Remembrance Days grow clearer in retrospect. They remember past wars after all, not wars happening now or about to happen. Those are contentious; they involve arguments and disagreements about whether they should proceed. Past wars are simply past. The remembrance focuses on those who suffered or died in them and didn't deserve to, which is the vast majority in all wars.
Related rabble.ca story:
The Onion magazine suggests we should consider the gap between rich and poor the Eighth Wonder of the World -- "a tremendous, millennia-old expanse that fills us with both wonder and humility … the most colossal and enduring of mankind's creations."
Another aspect of the rich-poor gap that has always filled me with wonder is how the rich manage to keep it off the political agenda.
Certain political and industrial interests are trying to redefine Canada as a nation shaped by war.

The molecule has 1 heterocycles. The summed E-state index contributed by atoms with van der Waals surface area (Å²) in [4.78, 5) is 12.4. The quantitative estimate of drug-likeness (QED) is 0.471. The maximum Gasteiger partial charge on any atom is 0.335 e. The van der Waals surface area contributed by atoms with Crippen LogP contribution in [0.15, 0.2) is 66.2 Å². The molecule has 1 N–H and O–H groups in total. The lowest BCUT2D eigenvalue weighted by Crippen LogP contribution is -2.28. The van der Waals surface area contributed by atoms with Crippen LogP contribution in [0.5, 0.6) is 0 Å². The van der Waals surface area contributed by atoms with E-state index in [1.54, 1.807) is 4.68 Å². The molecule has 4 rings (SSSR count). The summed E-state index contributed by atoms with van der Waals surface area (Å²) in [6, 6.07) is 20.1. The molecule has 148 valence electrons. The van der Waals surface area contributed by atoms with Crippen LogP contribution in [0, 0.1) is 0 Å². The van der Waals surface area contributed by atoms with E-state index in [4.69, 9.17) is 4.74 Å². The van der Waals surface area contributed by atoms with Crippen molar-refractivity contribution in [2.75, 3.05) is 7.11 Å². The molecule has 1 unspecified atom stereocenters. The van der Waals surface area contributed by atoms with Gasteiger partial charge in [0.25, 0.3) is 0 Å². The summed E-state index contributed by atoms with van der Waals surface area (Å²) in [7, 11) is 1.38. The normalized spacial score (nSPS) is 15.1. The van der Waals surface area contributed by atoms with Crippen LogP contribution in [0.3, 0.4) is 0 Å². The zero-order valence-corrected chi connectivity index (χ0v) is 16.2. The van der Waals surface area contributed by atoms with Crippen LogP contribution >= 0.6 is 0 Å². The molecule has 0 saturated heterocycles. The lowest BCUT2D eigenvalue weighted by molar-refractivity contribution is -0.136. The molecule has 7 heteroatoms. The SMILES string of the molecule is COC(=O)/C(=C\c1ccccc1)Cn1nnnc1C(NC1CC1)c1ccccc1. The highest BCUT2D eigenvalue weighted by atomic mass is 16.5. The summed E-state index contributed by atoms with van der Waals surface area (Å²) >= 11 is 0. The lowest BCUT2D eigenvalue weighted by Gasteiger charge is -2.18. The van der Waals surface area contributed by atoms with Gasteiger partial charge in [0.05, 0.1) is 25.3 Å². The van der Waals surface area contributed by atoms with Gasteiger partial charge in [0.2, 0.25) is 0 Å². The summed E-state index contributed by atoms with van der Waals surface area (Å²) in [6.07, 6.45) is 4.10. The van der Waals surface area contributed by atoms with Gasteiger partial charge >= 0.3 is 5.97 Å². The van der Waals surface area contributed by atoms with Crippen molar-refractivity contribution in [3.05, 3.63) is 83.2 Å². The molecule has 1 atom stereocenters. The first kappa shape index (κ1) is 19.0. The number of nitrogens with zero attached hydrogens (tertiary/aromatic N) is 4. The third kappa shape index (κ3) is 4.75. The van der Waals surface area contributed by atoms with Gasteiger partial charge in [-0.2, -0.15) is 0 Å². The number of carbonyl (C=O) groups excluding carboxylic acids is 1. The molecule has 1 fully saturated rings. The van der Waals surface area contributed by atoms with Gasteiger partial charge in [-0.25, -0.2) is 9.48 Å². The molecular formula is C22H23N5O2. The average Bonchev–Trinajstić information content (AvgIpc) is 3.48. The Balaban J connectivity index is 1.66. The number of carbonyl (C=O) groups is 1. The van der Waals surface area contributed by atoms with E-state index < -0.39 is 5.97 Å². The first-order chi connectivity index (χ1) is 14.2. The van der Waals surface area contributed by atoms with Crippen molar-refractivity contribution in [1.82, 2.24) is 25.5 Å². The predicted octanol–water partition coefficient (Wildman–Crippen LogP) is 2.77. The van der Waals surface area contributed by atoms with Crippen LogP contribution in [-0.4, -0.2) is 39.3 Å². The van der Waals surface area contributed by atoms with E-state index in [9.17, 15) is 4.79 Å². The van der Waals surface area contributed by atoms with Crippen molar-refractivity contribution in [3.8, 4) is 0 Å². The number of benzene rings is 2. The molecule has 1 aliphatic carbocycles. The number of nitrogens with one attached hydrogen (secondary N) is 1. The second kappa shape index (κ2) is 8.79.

What defines Canada is our status as a nation state. Our status evolved over time, peacefully, as we shed colonial ties to Britain and progressively achieved a greater degree of independence. Our independence is not absolute -- the Queen is our sovereign.
Our gradual transition to nation state status stands in contrast to the path taken by our neighbour to the south. Rather than making a unilateral declaration of independence, we chose to work things out with the colonizing power.
Welcome to Canada. We lied about the opportunities.
That is the realistic undertone to the new immigration policy announcement by Citizenship and Immigration Minister Chris Alexander on October 31, 2014, which declared that Canada aims to welcome as many as 285,000 new permanent residents next year.
The last time Canada admitted as many as 280,000 permanent residents was in 2010. According to the Minister, this is the highest planned total "in recent history," and is designed to "attract skilled immigrants" who will "help contribute to our economy and labour market."